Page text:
The music on this LP recalls the airy "Four Brothers" sound that tenor saxophonists Stan Getz, Zoot Sims and Herbie Steward, and baritone saxophonist Serge Charloff, plied in Woody Herman's band of 1947. For this outing, Steward and Charloff exit, and four become five with the addition of tenor luminaries Al Cohn, Brew Moore, and Allen Eager. The set appropriately kicks off with Gerry Mulligan's "Five Brothers," a tune reminiscent of Jimmy Giuffre's original "Four Brothers" in its fluid and bouncy arrangement. Three other attractive and similarly disposed originals (one more by Mulligan and two by Cohn) complete the saxophone session from 1949, all featuring swinging statements by each soloist. A 1952 sextet date led by Sims and Cohn is also included, offering up another round of original and buoyantly swinging cuts, bolstered by lively contributions from trombonist Kai Winding and solid rhythmic support by pianist George Wallington, bassist Percy Heath, and drummer Art Blakey. A fine release that nicely showcases the cool, proto-West Coast bop forged by both these soloists and Miles Davis.
While Miles Davis and Stan Getz were doing their cool things, there was another Yank chasing the pack - John Haley 'Zoot' Sims from California.
From four 1950s albums - The Four Brothers…. Together Again, From A To Z, Zoot and Whooeeee, we get the chance to hear arguably the best of Sims' work from the era, and maybe his long and illustrious career. ~ AllGigs
24bit digitally remastered reissue. Comes housed in a cardboard sleeve. This release compiles two wonderful LPs presenting Zoot Sims playing bossa nova songs, as well as jazz standards in a bossa nova mood arranged by Manny Albam and Al Cohn: New Beat Bossa Nova (Colpix SCP435), and its sequel, New Beat Bossa Nova Vol. 2 (Colpix SCP437). Recorded in 1962, these were among the first albums to combine bossa nova and jazz. Both LPs feature the outstanding guitarist Jim Hall as a soloist.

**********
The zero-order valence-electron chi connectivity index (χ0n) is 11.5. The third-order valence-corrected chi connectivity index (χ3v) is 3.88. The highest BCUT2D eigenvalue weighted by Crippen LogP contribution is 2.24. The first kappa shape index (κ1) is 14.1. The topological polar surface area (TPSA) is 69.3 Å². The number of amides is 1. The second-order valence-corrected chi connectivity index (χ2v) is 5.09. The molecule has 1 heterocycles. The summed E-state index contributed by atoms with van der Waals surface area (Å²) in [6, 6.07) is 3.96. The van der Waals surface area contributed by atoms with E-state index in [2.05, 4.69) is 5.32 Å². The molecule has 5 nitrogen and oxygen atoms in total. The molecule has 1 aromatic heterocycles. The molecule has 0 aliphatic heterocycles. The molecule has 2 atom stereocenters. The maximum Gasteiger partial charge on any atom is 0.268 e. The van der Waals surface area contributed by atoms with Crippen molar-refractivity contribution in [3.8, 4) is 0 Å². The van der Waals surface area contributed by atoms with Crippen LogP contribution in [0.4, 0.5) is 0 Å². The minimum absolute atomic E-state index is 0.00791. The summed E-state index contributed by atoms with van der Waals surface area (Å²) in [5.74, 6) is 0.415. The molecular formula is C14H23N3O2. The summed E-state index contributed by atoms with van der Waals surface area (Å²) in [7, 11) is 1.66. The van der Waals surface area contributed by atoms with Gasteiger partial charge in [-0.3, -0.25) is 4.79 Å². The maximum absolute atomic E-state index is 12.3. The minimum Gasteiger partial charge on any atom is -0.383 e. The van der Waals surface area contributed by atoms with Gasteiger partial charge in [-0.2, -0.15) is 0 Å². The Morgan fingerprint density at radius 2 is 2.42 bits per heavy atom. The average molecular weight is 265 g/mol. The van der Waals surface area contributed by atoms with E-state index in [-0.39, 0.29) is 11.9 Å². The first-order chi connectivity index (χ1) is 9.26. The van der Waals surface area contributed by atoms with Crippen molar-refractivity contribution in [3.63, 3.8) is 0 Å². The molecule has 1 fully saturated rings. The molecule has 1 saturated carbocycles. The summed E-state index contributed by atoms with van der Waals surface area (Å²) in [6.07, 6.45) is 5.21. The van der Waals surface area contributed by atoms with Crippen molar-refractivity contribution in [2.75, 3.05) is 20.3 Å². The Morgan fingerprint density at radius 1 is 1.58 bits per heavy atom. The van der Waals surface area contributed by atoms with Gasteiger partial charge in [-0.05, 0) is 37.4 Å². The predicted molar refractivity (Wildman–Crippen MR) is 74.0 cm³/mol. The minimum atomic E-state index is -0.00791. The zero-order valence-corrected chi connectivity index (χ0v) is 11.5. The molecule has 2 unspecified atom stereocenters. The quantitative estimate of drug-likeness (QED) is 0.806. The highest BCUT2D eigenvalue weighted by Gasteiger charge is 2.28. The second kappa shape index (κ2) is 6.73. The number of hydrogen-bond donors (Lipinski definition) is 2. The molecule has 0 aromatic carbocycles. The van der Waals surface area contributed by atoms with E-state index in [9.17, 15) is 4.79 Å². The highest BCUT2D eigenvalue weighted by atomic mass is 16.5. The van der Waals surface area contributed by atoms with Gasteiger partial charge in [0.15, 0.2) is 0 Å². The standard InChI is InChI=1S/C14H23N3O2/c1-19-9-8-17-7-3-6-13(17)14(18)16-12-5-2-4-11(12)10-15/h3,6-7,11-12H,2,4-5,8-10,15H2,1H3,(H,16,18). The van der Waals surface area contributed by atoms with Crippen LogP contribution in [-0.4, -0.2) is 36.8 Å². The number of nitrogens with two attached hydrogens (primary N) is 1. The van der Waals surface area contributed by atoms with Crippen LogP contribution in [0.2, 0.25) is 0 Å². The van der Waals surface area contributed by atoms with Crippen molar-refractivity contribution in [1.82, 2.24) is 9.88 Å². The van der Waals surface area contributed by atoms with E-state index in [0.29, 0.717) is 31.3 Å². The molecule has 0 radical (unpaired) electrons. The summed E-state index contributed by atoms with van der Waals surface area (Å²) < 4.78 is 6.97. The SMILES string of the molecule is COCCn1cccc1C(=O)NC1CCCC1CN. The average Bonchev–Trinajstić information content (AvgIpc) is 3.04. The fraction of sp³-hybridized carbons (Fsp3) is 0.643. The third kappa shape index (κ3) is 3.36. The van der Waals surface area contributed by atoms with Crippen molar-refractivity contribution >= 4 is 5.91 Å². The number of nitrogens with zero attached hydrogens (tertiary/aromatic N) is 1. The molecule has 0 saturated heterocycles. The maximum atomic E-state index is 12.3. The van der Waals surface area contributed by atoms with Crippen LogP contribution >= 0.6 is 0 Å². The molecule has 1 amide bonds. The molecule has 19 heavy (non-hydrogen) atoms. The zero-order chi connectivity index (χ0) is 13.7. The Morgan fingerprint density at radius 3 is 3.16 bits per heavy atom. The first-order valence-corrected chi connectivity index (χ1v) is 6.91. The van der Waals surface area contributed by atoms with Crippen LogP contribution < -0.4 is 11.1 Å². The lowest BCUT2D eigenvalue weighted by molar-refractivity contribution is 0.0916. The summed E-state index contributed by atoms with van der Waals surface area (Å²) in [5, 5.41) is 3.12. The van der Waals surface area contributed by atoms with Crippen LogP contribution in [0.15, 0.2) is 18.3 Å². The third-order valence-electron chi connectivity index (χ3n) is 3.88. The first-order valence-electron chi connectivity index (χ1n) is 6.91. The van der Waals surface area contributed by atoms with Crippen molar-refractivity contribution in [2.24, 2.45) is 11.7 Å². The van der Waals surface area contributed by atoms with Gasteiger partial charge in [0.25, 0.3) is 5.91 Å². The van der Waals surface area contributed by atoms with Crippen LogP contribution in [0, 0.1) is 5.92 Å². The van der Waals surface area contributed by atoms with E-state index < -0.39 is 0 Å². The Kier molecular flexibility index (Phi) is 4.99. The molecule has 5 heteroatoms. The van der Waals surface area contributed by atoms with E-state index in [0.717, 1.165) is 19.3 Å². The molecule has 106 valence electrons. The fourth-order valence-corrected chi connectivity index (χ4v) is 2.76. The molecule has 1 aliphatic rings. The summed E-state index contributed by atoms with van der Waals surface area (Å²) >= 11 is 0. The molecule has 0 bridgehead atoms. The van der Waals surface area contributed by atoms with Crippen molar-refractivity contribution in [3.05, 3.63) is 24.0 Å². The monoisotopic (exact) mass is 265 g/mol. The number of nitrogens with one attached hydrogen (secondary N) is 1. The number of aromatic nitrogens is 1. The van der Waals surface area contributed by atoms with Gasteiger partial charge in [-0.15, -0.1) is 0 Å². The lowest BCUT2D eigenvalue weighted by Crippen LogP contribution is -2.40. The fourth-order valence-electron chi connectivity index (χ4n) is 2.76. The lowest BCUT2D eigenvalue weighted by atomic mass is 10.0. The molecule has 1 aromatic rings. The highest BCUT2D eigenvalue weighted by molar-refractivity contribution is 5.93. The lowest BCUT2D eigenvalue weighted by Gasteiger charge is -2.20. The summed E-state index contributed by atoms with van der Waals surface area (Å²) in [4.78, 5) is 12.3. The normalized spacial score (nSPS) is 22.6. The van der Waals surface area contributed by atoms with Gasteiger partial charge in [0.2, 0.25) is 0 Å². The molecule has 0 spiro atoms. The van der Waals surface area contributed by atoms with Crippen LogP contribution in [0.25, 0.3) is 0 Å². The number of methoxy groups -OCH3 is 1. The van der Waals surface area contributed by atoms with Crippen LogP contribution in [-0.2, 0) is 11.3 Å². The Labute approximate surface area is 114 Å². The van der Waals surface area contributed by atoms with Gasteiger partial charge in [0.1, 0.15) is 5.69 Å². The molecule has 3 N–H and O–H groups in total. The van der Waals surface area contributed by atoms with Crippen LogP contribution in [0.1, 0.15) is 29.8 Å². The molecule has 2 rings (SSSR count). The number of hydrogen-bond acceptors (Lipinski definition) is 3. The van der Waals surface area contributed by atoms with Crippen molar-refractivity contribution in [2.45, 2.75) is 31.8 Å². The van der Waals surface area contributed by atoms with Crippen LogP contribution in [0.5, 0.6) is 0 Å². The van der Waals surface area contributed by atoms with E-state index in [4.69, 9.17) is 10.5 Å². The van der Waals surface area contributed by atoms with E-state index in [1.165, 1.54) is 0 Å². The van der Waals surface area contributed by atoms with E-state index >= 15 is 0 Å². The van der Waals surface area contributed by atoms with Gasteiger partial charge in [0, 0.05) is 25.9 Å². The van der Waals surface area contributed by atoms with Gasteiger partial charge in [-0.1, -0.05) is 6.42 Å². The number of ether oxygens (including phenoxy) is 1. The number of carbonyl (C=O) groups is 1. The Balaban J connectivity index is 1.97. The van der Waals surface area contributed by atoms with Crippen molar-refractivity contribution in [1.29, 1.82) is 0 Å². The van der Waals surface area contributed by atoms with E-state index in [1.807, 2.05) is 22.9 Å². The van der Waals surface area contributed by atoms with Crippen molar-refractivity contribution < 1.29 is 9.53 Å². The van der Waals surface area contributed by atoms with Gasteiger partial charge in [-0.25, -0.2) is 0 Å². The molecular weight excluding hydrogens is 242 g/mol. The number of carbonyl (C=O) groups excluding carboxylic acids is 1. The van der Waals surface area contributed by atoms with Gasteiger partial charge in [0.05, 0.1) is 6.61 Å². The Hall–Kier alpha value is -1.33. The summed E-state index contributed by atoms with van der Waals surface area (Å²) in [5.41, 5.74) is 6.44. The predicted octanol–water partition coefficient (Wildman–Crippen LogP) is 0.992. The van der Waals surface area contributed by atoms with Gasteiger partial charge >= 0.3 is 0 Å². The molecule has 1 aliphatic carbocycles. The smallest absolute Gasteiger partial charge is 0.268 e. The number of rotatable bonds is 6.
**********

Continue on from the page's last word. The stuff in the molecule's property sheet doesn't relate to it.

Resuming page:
The slightly unusual date Two Jims and a Zoot features tenor saxophonist Zoot Sims interacting with two guitarists (Jimmy Raney and Jim Hall) while given subtle support by bassist Steve Swallow and drummer Osie Johnson. Although the eight selections (none of which caught on as standards) had all been written recently and sometimes display the influence of bossa nova, the quiet performances could pass for 1954 rather than 1964. The cool-toned improvisations and boppish playing have a timeless quality about them although for the time period aspects of this music already sounded a bit old-fashioned.